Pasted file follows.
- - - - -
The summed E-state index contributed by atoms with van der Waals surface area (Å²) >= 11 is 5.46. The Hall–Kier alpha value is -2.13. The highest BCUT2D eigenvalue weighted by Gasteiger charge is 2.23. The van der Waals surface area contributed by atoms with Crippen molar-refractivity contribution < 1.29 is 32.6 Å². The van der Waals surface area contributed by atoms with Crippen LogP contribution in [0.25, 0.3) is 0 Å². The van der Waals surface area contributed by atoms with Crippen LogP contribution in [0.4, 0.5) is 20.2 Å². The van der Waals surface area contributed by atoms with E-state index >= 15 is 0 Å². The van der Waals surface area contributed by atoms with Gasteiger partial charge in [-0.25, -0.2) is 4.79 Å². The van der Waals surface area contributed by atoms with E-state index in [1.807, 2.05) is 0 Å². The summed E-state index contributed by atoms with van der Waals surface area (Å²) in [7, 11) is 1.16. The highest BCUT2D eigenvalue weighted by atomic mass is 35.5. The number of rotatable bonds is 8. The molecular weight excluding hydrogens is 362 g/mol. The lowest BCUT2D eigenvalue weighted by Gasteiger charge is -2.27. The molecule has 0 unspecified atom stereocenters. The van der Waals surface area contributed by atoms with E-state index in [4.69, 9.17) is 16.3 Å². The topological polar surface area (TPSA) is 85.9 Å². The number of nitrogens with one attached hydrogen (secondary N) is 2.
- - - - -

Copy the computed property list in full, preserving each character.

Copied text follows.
The summed E-state index contributed by atoms with van der Waals surface area (Å²) >= 11 is 5.46. The Hall–Kier alpha value is -2.13. The highest BCUT2D eigenvalue weighted by Gasteiger charge is 2.23. The van der Waals surface area contributed by atoms with Crippen molar-refractivity contribution < 1.29 is 32.6 Å². The van der Waals surface area contributed by atoms with Crippen LogP contribution in [0.25, 0.3) is 0 Å². The van der Waals surface area contributed by atoms with Crippen LogP contribution in [0.4, 0.5) is 20.2 Å². The van der Waals surface area contributed by atoms with E-state index >= 15 is 0 Å². The van der Waals surface area contributed by atoms with Gasteiger partial charge in [-0.25, -0.2) is 4.79 Å². The van der Waals surface area contributed by atoms with E-state index in [1.807, 2.05) is 0 Å². The summed E-state index contributed by atoms with van der Waals surface area (Å²) in [7, 11) is 1.16. The highest BCUT2D eigenvalue weighted by atomic mass is 35.5. The number of rotatable bonds is 8. The molecular weight excluding hydrogens is 362 g/mol. The lowest BCUT2D eigenvalue weighted by Gasteiger charge is -2.27. The molecule has 0 unspecified atom stereocenters. The van der Waals surface area contributed by atoms with E-state index in [4.69, 9.17) is 16.3 Å². The topological polar surface area (TPSA) is 85.9 Å². The number of nitrogens with one attached hydrogen (secondary N) is 2.